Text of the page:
Gonzalez was almost a Cardinal

(L-R) Jean Segura, Csarlos Gomez, Alex Gonzalez, Aramis Ramirez, Ryan Braun. (Scott Paulus, Brewers)

(L-R) Segura, Gomez, Gonzalez, Ramirez, Braun. (Scott Paulus, Brewers)

My daily “Around the Horn” series took me yesterday to shortstop, where the Brewers have youth and promise in Jean Segura, and the steady veteran hand of Alex Gonzalez. Segura will be 23 next month. Gonzalez already turned 36.

Truth be told, the Brewers were a fallback for Gonzalez, who says he enjoyed his brief time in Milwaukee last season before he was felled by a knee injury, but was holding out hope for a starting gig in 2013, preferably at shortstop. He held a workout in Miami in mid-December to prove he’d recovered from ACL surgery and said more than dozen teams sent scouts, including representatives from the Red Sox and Cardinals who lingered afterward to talk to Gonzalez’s agent.

The Dodgers also eventually showed interest, to the point that Gonzalez and his agent sat down with Dodgers GM Ned Colletti and manager Don Mattingly to discuss how Gonzalez could fit — playing some third base and “pushing” shortstop Hanley Ramirez. But Gonzalez thought L.A. was already too flush with infielder. He thought the best fit might have been the Red Sox because they needed a shortstop, but Boston went with Stephen Drew instead.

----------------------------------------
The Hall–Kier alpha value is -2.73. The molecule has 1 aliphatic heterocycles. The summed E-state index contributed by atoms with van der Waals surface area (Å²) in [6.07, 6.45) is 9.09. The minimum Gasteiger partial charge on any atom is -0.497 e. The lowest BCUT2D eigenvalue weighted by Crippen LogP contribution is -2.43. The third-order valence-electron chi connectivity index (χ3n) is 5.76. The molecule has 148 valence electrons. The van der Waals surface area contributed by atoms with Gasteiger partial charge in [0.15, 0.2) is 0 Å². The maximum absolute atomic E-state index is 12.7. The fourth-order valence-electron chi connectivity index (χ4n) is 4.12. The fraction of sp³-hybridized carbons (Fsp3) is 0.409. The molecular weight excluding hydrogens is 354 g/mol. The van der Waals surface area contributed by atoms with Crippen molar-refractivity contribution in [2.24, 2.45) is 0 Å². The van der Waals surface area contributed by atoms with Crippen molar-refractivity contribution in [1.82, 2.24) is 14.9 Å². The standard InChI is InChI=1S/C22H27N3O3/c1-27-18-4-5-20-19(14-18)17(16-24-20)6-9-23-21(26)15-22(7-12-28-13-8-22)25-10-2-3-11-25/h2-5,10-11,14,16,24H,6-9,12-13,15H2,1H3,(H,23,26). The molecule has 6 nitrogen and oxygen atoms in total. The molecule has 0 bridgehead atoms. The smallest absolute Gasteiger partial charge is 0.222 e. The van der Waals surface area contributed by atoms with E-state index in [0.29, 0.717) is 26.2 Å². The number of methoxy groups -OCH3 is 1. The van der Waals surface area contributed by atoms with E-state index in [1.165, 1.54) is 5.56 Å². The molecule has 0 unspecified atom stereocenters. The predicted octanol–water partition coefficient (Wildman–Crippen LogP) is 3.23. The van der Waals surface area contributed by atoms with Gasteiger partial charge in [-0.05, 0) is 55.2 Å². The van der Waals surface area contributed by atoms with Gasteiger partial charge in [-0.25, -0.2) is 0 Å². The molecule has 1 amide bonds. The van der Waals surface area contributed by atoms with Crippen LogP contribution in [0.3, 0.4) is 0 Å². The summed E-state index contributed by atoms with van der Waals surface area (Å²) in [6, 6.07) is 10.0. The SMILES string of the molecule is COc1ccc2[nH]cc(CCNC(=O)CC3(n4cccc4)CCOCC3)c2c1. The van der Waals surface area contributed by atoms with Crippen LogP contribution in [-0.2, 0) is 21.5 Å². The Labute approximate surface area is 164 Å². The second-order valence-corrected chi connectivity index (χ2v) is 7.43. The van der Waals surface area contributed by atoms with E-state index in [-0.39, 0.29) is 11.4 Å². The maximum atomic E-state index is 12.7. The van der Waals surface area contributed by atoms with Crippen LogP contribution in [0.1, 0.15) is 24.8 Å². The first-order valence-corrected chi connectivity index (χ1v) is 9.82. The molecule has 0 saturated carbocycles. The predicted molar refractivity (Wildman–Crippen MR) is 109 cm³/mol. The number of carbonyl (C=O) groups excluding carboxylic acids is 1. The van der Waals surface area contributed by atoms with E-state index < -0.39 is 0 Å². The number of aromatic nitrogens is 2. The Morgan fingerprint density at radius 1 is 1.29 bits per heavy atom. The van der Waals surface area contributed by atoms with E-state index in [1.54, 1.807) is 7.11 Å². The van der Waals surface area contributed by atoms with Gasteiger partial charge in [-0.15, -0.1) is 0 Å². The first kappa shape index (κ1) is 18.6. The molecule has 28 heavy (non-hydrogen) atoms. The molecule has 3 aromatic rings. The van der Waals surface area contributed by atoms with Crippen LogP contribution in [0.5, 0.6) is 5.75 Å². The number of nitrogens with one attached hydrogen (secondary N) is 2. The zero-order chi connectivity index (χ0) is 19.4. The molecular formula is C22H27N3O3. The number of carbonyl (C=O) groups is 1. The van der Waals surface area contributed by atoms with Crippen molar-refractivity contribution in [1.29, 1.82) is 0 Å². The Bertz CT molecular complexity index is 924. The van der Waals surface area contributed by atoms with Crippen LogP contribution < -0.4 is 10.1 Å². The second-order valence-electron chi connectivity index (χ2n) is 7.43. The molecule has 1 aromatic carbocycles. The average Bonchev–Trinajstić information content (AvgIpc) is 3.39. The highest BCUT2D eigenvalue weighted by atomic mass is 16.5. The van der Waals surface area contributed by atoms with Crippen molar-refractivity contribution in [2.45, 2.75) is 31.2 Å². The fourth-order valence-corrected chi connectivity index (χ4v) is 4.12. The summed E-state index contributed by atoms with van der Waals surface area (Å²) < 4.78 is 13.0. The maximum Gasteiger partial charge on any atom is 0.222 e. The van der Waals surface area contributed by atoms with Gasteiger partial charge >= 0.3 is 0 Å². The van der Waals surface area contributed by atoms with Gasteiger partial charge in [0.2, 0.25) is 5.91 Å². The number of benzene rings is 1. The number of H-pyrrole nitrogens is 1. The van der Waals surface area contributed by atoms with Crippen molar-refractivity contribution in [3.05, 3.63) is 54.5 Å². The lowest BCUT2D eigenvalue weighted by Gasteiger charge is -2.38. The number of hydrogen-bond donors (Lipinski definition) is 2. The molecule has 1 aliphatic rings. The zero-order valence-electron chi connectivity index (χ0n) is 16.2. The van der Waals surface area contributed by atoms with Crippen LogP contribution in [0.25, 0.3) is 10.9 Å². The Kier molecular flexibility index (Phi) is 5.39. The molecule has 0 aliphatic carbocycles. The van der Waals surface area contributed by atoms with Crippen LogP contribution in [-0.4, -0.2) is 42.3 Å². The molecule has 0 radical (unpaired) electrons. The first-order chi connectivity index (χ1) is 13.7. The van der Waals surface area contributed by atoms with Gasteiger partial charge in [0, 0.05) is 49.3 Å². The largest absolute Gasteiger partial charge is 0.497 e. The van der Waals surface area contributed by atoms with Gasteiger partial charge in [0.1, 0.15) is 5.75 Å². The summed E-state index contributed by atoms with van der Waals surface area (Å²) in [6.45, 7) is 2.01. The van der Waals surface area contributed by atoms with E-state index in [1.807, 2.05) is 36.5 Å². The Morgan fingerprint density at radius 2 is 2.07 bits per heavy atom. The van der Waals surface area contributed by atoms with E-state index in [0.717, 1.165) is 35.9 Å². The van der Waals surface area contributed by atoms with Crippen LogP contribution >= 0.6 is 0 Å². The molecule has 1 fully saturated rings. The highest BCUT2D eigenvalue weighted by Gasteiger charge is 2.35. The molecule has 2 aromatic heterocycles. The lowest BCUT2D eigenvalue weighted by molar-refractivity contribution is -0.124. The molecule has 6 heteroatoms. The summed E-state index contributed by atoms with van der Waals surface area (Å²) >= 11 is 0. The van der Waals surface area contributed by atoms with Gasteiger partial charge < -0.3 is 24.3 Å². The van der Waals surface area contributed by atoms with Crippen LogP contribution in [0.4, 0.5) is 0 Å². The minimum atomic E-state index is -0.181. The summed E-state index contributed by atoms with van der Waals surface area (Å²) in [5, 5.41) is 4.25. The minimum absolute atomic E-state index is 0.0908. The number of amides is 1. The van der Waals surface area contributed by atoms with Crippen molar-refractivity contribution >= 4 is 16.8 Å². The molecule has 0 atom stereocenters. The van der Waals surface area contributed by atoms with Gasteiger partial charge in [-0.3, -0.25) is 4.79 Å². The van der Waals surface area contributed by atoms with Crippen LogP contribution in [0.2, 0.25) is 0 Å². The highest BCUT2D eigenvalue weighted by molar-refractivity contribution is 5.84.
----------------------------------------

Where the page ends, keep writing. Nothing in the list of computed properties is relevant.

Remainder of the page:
He came closest with the Cardinals, getting deep enough into discussions that Gonzalez spoke directly with St. Louis manager Mike Matheny about Gonzalez’s willingness to try second base, maybe as a platoon mate with Daniel Descalso, maybe pushing Descalso into more of a utility role. Gonzalez would have also represented insurance for shortstop Rafael Furcal, who is coming back from elbow surgery.

Gonzalez was willing, but the Cardinals’ offer was a non-guaranteed contract somewhere between $1 million and $2 million. He asked for a guaranteed deal, and St. Louis came back with an offer of one year for $1 million, plus $1 million more if he made the team. It did not feel right, so Gonzalez re-signed with the Brewers for $1.45 million plus up to $800,000 in incentives: $100,000 each for 45, 60, 75 and 90 games played, and $100,000 apiece for  45, 60, 75 and 90 starts.

“I still want to be in the field every day,” Gonzalez said. “But I told them, I know the situation, I know they want Segura to have a chance. I know I can make adjustments.”

Here’s another link to the story from yesterday, which includes some context for Segura’s place among young Brewers shortstops.

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Follow me on Twitter @AdamMcCalvy

 

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